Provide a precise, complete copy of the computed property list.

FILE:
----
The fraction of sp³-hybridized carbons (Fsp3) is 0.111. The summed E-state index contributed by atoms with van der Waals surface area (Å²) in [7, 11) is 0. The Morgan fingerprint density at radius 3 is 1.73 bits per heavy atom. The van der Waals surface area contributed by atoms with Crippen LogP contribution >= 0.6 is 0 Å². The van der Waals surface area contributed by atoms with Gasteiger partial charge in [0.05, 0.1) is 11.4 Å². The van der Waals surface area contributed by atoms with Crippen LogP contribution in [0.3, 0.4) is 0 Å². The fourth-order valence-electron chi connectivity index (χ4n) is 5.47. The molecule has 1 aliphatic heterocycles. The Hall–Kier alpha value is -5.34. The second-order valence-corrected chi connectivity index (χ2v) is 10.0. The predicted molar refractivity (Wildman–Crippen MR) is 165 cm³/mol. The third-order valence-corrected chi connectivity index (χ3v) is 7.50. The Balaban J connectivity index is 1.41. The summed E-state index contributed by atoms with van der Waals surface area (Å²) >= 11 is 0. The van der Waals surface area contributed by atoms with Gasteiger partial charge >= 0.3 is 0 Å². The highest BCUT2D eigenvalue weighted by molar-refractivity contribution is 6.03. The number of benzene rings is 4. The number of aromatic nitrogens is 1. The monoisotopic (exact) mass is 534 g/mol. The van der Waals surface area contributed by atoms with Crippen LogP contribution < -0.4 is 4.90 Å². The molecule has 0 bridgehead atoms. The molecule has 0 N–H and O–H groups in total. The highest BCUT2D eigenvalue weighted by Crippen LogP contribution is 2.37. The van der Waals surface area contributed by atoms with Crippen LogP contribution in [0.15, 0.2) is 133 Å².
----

The fraction of sp³-hybridized carbons (Fsp3) is 0.111. The summed E-state index contributed by atoms with van der Waals surface area (Å²) in [7, 11) is 0. The Morgan fingerprint density at radius 3 is 1.73 bits per heavy atom. The van der Waals surface area contributed by atoms with Crippen LogP contribution >= 0.6 is 0 Å². The van der Waals surface area contributed by atoms with Gasteiger partial charge in [0.05, 0.1) is 11.4 Å². The van der Waals surface area contributed by atoms with Crippen LogP contribution in [0.3, 0.4) is 0 Å². The fourth-order valence-electron chi connectivity index (χ4n) is 5.47. The molecule has 1 aliphatic heterocycles. The Hall–Kier alpha value is -5.34. The second-order valence-corrected chi connectivity index (χ2v) is 10.0. The predicted molar refractivity (Wildman–Crippen MR) is 165 cm³/mol. The third-order valence-corrected chi connectivity index (χ3v) is 7.50. The Balaban J connectivity index is 1.41. The summed E-state index contributed by atoms with van der Waals surface area (Å²) >= 11 is 0. The van der Waals surface area contributed by atoms with Gasteiger partial charge >= 0.3 is 0 Å². The highest BCUT2D eigenvalue weighted by molar-refractivity contribution is 6.03. The number of benzene rings is 4. The number of aromatic nitrogens is 1. The monoisotopic (exact) mass is 534 g/mol. The van der Waals surface area contributed by atoms with Crippen LogP contribution < -0.4 is 4.90 Å². The molecule has 0 bridgehead atoms. The molecule has 0 N–H and O–H groups in total. The highest BCUT2D eigenvalue weighted by Crippen LogP contribution is 2.37. The van der Waals surface area contributed by atoms with Crippen LogP contribution in [0.15, 0.2) is 133 Å².